Before boarding a flight I'm eagerly awaiting the security presentation that is about to ensue. I figure that these people spent their valuable time learning how to point to the ground, back, forward and to the side and someone needs to appreciate that effort. During my last flight I even went ahead and tried to inspect my life jacket. "Tried" because as it turned out my seat was missing it. As the security announcement advised, I "calmly" informed the fellow sitting next to me that "in the unlikely event of a water landing" he's screwed because as a stronger man I'm taking his life jacket. This also prompted me to think about tools that make our life easier (just to clarify, when I say "our" I mean "my"). I've spent a little time yesterday creating a tool that will make my (when I say "my" I mean "our") life a lot easier. So today I wanted to tell him (when I say "him" I mean "you") about us (when I say "us" I mean "it").
I've spent a lot of time writing simple C++ applications to test out some kind of rendering algorithm. Internally we had a tool that automated a lot of it. The tool uses a very simplistic, reg-exp based language to specify commands. I wanted something more powerful. This is how scripter came to be. Scripter is a very simple application that uses QtScript's bindings to Arthur to do its rendering. It allows for rapid prototyping of algorithms and most importantly for me, quick testing of Qt's rendering framework. At first it was a whole IDE with its own code editor, very quickly though I decided to remove the editor and just make it a content widget that monitors the file it was opened with for changes. The reason for that is that I wanted to keep working in my own editor and just have a dynamic, visual preview of everything I was doing. So with Scripter one can be writing rendering code while the visuals effects of the editing are immediately visible. Here are two screenshots of examples included with it:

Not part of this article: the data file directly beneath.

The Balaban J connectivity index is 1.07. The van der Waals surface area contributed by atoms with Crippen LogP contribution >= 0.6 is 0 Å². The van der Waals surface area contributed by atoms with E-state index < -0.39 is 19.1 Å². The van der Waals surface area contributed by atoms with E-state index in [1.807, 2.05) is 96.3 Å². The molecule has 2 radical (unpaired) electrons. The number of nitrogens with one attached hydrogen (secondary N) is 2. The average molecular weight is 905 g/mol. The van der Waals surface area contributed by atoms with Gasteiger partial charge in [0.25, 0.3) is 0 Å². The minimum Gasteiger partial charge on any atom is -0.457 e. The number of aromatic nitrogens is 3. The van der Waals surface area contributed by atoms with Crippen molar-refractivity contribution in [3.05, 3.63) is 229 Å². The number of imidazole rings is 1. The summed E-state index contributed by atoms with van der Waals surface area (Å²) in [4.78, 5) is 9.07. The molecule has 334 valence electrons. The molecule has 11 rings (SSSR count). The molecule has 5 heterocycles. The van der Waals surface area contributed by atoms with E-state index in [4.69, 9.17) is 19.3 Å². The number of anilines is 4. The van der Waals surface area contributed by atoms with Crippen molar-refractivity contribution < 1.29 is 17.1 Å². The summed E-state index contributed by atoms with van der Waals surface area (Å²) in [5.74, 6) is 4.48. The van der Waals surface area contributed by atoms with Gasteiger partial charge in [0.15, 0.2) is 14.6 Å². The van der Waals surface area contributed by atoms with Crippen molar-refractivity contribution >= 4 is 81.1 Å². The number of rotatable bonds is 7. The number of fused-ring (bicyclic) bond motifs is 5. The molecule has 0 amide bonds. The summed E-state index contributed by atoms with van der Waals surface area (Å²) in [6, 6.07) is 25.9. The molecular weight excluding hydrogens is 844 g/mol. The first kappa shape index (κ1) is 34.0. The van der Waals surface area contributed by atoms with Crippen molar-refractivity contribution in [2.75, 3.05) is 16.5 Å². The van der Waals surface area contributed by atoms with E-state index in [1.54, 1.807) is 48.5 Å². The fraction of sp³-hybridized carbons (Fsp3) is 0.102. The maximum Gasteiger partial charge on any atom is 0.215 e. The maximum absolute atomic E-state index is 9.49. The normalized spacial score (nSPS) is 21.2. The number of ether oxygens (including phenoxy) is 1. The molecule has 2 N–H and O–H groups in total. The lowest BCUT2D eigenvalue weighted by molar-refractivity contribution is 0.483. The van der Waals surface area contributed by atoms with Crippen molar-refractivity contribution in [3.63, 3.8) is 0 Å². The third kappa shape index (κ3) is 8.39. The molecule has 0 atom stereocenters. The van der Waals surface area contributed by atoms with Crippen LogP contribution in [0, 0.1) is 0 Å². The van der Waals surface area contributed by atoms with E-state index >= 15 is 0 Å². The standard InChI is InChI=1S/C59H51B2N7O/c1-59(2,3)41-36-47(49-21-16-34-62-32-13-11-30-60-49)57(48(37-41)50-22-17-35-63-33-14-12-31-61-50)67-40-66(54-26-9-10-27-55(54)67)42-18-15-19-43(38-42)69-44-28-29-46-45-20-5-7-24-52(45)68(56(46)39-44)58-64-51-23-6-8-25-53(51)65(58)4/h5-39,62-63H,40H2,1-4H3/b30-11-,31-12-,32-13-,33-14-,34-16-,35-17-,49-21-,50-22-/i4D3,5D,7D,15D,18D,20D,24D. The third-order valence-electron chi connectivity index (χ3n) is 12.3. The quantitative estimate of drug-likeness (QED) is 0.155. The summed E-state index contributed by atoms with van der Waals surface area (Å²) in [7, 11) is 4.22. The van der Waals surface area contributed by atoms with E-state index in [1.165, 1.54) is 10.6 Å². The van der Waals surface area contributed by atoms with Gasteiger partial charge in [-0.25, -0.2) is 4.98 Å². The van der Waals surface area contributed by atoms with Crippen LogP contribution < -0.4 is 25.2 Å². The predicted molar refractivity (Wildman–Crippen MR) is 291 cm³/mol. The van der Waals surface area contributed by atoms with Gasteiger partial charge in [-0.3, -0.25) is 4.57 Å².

- The first one shows me just playing around with an example. In this case it's a freedesktop.org clock.
- The second shows me writing a simple animation from scratch. This one has an added benefit of seeing me hack in real-time, no copy&pasting, a little bit of chaos (next time I should probably figure out what kind of animation I want to do before start recording, but oh, well, live and learn). Fun. This one is 12mb though.
Scripter requires Qt 4.4. If you don't have Qt 4.4's snapshot it won't work. Get it from the SVN at labs.trolltech.com with :
svn co svn://labs.trolltech.com/svn/graphics/scripter
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